Nine-banded Armadillo


Nine-banded Armadillo (Dasypus novemcinctus)
Nine-banded Armadillo (Dasypus novemcinctus)

The nine-banded armadillo, scientifically known as dasypus novemcinctus, is one of many species of armadillos.
Scientific Classification
Domain
Eukarya
Kingdom
Animalia
Phylum
Chordata
Class
Mammalia
Order
Cingulata
Family
Dasypodidae
Genus
Dasypus
Species
Novemcintus

Habitat


Biome/Location

The nine-banded armadillos often inhabit forest and scrub-brush areas in tropical and temperate regions around the world. Although they are found in grasslands and savanna regions around woody areas, nine-banded armadillos prefer living in forests. They prefer to live in forests because they are able to forage in forest litter for small invertebrates. The armadillos are not often found in arid regions, instead they also thrive in riparian habitats and area with a sufficient amount of water and/or at least 38 cm of rain annually. This association with water allows for more available food sources in wetter areas or softer soil conditions for easy digging and burrowing. Nine-banded armadillos are very adaptable to different habitats, as long as there is sufficient food and water supplies available.
Temperature is an important factor in choice of a habitat for the armadillos. They start to shiver at temperatures below 22C, but the warmth of their burrow allows for the armadillos to inhabit temperate areas during milder winters. At present, nine-banded armadillos are not common in any regions in which more than 24 freeze-over days occur annually or the average January temperature drops below -2C. They are also more populous in low-lying areas, often around sea-level.

Adaptions

Nine-banded armadillo in a burrow.
Nine-banded armadillo in a burrow.

The nine-banded armadillo has many physical and behavioral adaptations. Their appearance and features allow to protect themselves from predators, capture prey and engage in daily activities. The outer body of the nine-banded armadillo is covered in armor made up of bony plates covered in a leathery kerantinous skin. These scales (osteoderms) provide a hard, but flexible covering, which comprises about 16% of the armadillo's body weight.
Another physical adaptation is the hips and the neck vertebrae. It includes several bones that are fused in order to make the spine and back relatively rigid, as an adaptation to digging. When agitated by a perceived threat, nine-banded armadillos usually freeze or jump straight in the air and sprint over short distances. A frightened nine-banded armadillo will usually seek a burrow then arches its feet and braces its back once inside so that it is difficult to remove. If a burrow is not nearby, the animal may seek dense thorny underbrush, as it is relatively protected by its tough exterior.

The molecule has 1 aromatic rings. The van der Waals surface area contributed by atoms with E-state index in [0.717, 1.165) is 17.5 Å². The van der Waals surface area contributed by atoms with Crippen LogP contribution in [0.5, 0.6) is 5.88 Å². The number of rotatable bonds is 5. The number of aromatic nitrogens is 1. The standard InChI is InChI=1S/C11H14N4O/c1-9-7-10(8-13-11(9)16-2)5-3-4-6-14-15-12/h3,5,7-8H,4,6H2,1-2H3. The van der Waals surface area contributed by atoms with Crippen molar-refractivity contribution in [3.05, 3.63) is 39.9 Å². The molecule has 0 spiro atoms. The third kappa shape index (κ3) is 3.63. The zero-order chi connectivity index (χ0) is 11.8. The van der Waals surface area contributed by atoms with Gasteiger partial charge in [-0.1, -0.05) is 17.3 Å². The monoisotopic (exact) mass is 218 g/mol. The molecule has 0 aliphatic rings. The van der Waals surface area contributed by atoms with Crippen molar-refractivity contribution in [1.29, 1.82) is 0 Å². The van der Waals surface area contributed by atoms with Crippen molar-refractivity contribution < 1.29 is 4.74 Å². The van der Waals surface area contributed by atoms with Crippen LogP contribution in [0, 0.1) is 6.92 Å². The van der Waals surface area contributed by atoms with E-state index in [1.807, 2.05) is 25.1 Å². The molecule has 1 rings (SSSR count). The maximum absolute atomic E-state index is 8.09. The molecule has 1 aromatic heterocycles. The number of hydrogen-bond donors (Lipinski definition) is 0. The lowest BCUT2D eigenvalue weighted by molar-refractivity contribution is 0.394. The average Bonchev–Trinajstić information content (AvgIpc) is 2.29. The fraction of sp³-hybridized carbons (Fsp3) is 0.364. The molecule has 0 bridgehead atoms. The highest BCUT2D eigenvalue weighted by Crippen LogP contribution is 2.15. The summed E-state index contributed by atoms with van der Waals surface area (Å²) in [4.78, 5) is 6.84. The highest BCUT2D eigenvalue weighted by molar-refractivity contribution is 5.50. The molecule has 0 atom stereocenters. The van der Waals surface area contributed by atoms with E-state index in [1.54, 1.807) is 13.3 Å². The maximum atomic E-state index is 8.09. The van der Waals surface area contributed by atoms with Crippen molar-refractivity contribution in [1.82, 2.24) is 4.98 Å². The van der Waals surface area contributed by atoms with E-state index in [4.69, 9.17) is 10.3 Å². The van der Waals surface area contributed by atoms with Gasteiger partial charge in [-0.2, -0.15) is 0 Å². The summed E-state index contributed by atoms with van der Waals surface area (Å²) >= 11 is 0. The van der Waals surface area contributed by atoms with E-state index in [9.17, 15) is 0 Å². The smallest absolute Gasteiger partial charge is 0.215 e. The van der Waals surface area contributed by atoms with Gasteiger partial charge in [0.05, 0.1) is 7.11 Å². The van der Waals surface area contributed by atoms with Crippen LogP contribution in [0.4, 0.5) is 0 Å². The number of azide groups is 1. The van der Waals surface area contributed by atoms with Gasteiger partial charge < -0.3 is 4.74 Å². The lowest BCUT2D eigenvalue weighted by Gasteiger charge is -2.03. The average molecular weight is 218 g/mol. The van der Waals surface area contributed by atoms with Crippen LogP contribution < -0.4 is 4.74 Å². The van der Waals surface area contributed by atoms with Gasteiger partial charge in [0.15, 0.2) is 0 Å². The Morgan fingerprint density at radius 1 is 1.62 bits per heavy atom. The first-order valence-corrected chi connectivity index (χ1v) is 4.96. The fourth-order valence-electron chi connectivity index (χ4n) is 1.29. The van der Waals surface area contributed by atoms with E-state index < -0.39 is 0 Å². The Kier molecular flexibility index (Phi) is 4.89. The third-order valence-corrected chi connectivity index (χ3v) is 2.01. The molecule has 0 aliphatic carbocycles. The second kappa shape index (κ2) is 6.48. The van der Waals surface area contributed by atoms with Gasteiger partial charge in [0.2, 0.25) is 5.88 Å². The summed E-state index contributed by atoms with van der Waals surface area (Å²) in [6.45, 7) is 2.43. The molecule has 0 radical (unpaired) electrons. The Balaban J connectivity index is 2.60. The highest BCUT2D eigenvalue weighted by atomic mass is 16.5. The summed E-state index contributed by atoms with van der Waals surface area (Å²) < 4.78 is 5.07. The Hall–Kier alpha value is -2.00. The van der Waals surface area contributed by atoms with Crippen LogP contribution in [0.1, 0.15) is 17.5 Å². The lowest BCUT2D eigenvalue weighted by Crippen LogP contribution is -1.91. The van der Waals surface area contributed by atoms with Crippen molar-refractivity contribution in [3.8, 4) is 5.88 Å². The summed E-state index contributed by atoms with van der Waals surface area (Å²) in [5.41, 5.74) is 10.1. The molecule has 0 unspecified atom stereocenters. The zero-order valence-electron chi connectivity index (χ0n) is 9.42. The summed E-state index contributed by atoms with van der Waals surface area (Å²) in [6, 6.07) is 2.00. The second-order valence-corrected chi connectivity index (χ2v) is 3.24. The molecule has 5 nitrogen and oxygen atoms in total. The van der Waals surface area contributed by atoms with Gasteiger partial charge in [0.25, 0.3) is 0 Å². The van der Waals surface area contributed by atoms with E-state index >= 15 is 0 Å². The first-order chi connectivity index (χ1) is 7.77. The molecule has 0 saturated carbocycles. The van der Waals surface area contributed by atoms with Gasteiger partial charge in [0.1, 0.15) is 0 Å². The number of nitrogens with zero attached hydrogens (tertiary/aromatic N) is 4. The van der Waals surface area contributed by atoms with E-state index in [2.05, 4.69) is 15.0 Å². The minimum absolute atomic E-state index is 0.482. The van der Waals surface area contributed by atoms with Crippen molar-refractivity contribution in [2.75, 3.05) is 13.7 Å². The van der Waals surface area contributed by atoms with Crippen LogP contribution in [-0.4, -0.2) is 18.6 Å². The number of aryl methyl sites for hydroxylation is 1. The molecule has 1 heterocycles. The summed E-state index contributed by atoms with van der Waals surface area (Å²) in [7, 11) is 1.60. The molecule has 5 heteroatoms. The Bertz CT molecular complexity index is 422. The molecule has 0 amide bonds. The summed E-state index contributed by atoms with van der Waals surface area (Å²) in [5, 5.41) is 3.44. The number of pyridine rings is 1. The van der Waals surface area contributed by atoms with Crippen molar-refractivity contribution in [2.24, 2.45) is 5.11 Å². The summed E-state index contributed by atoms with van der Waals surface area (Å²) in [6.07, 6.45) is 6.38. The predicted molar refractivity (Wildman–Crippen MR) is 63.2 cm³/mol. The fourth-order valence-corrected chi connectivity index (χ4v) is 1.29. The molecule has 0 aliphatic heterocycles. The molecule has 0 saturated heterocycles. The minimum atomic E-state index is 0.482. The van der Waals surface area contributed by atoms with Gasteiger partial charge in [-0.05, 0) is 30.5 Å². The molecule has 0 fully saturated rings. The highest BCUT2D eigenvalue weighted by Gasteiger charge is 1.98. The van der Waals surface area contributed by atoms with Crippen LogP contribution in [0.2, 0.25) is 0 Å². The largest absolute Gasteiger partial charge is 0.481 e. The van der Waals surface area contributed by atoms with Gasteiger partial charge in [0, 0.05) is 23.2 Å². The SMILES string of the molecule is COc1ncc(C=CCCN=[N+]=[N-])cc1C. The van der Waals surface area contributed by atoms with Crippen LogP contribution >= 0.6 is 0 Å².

Species Interactions


Pari of nine-banded armadillos forage for food
Pari of nine-banded armadillos forage for food

The nine-banded armadillo are scavengers and consumers in the food web of it's environment. They associate with many kinds of invertebrates and some parasitic ticks. The habitat in which nine-banded armadillos live in, their environment harbors several species of fungi, such as Paracoccidiodies brasiliensis are responsible for human diseases. Armadillos infected with the fungus are able to cause a mycosis in humans, but humans appear healthy.
Nine-banded armadillos are opportunistic feeders, which over ninety percent of their diet, by volume is made up of animal matter. Almost five hundred separate foods, such as insecta and terrestrial invertebrates make up the diet of a single armadillo. While foraging, nine-banded armadillos rely primarily on their sense of smell to locate food items. For example, after preying on ant hills, the armadillos often roll around vigorously to remove ants from themselves.

Reproduction


Nine-banded armadillos often pair with each other during their summer breeding season. It is unusual for a male and female to maintain close proximity with one another because they are typically solitary animals. The male keeps the proximity intact, in order to claim and protect the female from other males. In some instances, males often fight as one protects his rights to the female. Females appear to retreat from males , which may be an effort to prevent the male from maintaining very close proximity before preparing to mate.
During copulation, a single ovum is fertilized. As it progresses, monozygotic polyembryony occurs. That is, when a blastocyst finally implants in the wall of the uterus, it buds into four identical embryos. This embryonic process almost always results in the birth of four identical quadruplets. The quadruplets are often born in early spring, after about a four month gestation period. Young nine-banded armadillos are born in an advanced state of development. They closely resemble their adult counterparts, but smaller in size.

Conservation


The population of nine-banded armadillos is increasing throughout most of their distribution in North, Central, and South America. Due to their high reproduction rate and expanding distribution, the armadillos are not considered to be in any danger. There is no major population decline, as nine-banded armadillos are able to maintain tolerance of habitat alteration. There are no major threats to the species, although it is hunted throughout its range. Given its high rate of reproduction, the species seems able to withstand a reasonably high degree of offtake. In North America, nine-banded armadillos are subjects to poisoning as it is considered a nuisance.